Unknown effectiveness Acupuncture Indian head massage Relaxation or EMG biofeedback SSRI Tricyclics other than amitriptyline Likely to be ineffective or harmful Benzodiazepines Regular acute pain medication Botulism toxin

79 Cluster Headaches - Criteria
Severe unilateral, bilateral, supraorbital or temporal pain lasting minutes (untreated) and one of following on same side Lacrimation Rhinorrhea Forehead or facial swelling Ptosis Miosis Eyelid edema

80 Cluster Headaches - Criteria
Sense of restlessness (93% patients) or agitation Prefer to be erect & move about 5 attacks with frequency of 1-8 on any given day from no other cause 75% of attacks last < 60 minutes

81 Cluster Headaches Male : female – 2.1 : 1 Peak onset in 40’s
60% right sided Probably most severe pain known to humans Female patients describe attacks as worse than childbirth

82 Episodic cluster ≥ 2 cluster periods lasting days & separated by pain-free remission ≥ 1 month Absence of aura, nausea, vomiting Distinguishes it from migraine

83 Cluster Headache Treatment
Acute Sumatriptan 6 mg SC – relief in 15 min Intranasal spray sumatriptan or zolmitriptan – relief in 30 min Triptans limits on daily usage Limit to 2 SC or 3 nasal sprays per day to prevent tachyphylaxis or rebound High flow O2 effective & safe [Cohen 2009] O2 – L/min with loose fitting nonrebreathing facial mask for 15 min

84 Cluster Headache Treatment
Acute DHE mg IM or IV useful as abortive agent Octreotide (Sandostatin®) 100 mcg SC can abort an attack NNT 5 for complete relief in 30 min Prednisone mg – short course

85 Cluster Headache Treatment
Prophylactic Verapamil mg/day

86 Daily Headache When chronic daily headache is strictly unilateral, same side, consider diagnosis to be: Hemicrania continua Ipsilateral side one or more autonomic symptoms (ptosis, lacrimation, etc.) Defined by absolute response to indomethacin (25 – 300 mg daily, must be continued indefinitely) If intolerant of indomethacin conside COX2 inhibitor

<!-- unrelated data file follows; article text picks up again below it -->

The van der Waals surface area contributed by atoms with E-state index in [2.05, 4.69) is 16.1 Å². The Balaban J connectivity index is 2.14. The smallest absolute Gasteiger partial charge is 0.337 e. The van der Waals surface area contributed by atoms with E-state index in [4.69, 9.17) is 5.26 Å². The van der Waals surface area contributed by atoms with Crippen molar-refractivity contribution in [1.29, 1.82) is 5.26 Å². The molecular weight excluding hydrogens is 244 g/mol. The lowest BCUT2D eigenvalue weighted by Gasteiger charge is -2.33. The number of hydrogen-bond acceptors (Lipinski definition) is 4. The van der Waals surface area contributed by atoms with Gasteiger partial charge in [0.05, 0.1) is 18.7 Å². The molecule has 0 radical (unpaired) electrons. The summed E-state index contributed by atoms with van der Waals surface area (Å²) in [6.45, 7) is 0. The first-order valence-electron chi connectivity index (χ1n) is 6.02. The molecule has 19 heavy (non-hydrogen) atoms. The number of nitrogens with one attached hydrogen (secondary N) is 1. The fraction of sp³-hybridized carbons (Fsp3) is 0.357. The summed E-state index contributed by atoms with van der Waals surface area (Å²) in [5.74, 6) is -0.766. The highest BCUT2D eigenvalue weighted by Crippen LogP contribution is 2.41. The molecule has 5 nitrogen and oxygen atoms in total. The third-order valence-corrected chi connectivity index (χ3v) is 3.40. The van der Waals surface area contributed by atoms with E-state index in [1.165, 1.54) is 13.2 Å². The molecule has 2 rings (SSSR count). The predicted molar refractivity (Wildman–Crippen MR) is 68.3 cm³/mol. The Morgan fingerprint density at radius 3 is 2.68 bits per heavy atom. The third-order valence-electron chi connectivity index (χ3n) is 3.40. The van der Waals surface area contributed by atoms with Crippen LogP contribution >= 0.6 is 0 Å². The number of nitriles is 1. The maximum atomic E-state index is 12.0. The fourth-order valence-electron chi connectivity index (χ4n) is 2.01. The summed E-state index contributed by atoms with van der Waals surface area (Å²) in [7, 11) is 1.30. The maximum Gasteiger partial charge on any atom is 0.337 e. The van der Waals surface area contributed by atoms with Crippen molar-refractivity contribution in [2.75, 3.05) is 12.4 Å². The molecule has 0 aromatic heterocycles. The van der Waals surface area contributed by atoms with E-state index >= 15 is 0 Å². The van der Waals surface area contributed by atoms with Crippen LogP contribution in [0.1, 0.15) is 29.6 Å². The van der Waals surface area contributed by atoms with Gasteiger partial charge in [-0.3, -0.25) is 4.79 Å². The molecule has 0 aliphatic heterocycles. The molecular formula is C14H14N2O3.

87 Key Points Diagnosis of migraine headache is clinical
Almost always positive family history Triptans are preferred treatment for frequent migraines Discuss preventive therapy with all patients Provide treatment plan for breakthrough pain

88 What Questions do you have?

89 References Cohen AS et al. High-flow oxygen for treatment of cluster headache. JAMA 2009;302: Colman I et al. Parenteral dexamethasone for acute severe migraine headache: meat-analysis of randomized controlled trials for preventing recurrence. BMJ 2008;336: Friedman BW et al. The relative efficacy of meperidine for the treatment of acute migraine: a meta-analysis of randomized controlled trials. Ann Emerg Med 2008;52: Friedman BW et al. A randomized controlled trial of prochlorperazine versus metoclopramide for treatment of acute migraine. Ann Emerg Med 2008;52: Friedman BW et al. Treating headache recurrence after emergency department discharge: A randomized controlled trial of naproxen versus sumatriptan. Ann Emerg Med 2010;

90 References Haghighi AB et al. Cutaneous application of menthol 10% solution as an abortive treatment of migraine without aura: a randomised, double-blind, placebo-controlled, crossed-over study. Int J Clin Pract 2010;64: Kostic MA et al. A prospective, randomized trial of intravenous prochlorperazine versus subcutaneous sumatriptan in acute migraine therapy in the Emergency Department. Ann Emerg Med 2010;56:1-6. Linde K et al. Acupuncture for migraine prophylaxis. Cochrane Database Syst Rev 2009;(1):CD001218 Schurks M et al. Migraine and cardiovascular disease: systematic review and meta-analysis. BMJ 2009;339:b3914.

91 References Singh A et al. Does the addition of dexamethasone to standard therapy for acute migraine headache decrease the incidence of recurrent headache for patient treated in the emergency department. Acad Emerg Med 2008;15: Spector JT et al. Migraine headache and ischemic stroke risk: an updated meta-analysis. Am J Med 2010;123: